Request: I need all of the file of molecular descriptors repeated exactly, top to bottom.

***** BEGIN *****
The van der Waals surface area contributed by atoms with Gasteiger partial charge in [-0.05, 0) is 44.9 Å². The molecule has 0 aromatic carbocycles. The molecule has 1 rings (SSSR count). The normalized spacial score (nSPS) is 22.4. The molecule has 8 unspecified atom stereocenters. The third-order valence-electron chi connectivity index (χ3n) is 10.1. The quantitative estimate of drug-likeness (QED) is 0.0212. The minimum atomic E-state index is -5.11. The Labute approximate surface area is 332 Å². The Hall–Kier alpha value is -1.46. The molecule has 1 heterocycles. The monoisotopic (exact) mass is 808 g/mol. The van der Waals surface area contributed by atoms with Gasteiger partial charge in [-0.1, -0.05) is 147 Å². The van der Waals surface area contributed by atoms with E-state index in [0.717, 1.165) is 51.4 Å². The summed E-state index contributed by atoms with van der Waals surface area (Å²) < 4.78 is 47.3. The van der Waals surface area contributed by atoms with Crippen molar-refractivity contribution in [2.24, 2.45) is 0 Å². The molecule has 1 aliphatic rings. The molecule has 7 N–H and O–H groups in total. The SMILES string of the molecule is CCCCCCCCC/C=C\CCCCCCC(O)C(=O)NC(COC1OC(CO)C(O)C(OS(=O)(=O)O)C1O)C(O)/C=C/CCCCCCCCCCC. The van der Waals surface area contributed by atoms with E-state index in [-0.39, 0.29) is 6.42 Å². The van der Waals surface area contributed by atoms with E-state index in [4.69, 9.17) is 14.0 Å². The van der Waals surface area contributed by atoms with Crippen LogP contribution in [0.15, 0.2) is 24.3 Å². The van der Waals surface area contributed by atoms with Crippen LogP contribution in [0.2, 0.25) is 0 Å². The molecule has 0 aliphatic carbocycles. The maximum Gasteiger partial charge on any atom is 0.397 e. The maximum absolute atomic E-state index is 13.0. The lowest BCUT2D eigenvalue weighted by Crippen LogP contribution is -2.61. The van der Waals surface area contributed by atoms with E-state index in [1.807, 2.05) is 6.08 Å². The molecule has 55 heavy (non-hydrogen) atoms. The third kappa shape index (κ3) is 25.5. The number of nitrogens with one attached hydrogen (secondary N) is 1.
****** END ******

The van der Waals surface area contributed by atoms with Gasteiger partial charge in [-0.05, 0) is 44.9 Å². The molecule has 0 aromatic carbocycles. The molecule has 1 rings (SSSR count). The normalized spacial score (nSPS) is 22.4. The molecule has 8 unspecified atom stereocenters. The third-order valence-electron chi connectivity index (χ3n) is 10.1. The quantitative estimate of drug-likeness (QED) is 0.0212. The minimum atomic E-state index is -5.11. The Labute approximate surface area is 332 Å². The Hall–Kier alpha value is -1.46. The molecule has 1 heterocycles. The monoisotopic (exact) mass is 808 g/mol. The van der Waals surface area contributed by atoms with Gasteiger partial charge in [-0.1, -0.05) is 147 Å². The van der Waals surface area contributed by atoms with E-state index in [0.717, 1.165) is 51.4 Å². The summed E-state index contributed by atoms with van der Waals surface area (Å²) < 4.78 is 47.3. The van der Waals surface area contributed by atoms with Crippen molar-refractivity contribution in [2.24, 2.45) is 0 Å². The molecule has 1 aliphatic rings. The molecule has 7 N–H and O–H groups in total. The SMILES string of the molecule is CCCCCCCCC/C=C\CCCCCCC(O)C(=O)NC(COC1OC(CO)C(O)C(OS(=O)(=O)O)C1O)C(O)/C=C/CCCCCCCCCCC. The van der Waals surface area contributed by atoms with E-state index in [-0.39, 0.29) is 6.42 Å². The van der Waals surface area contributed by atoms with E-state index in [4.69, 9.17) is 14.0 Å². The van der Waals surface area contributed by atoms with Crippen LogP contribution in [0.15, 0.2) is 24.3 Å². The van der Waals surface area contributed by atoms with Crippen LogP contribution in [0.2, 0.25) is 0 Å². The molecule has 0 aliphatic carbocycles. The maximum Gasteiger partial charge on any atom is 0.397 e. The maximum absolute atomic E-state index is 13.0. The lowest BCUT2D eigenvalue weighted by Crippen LogP contribution is -2.61. The van der Waals surface area contributed by atoms with E-state index in [1.807, 2.05) is 6.08 Å². The molecule has 55 heavy (non-hydrogen) atoms. The third kappa shape index (κ3) is 25.5. The number of nitrogens with one attached hydrogen (secondary N) is 1.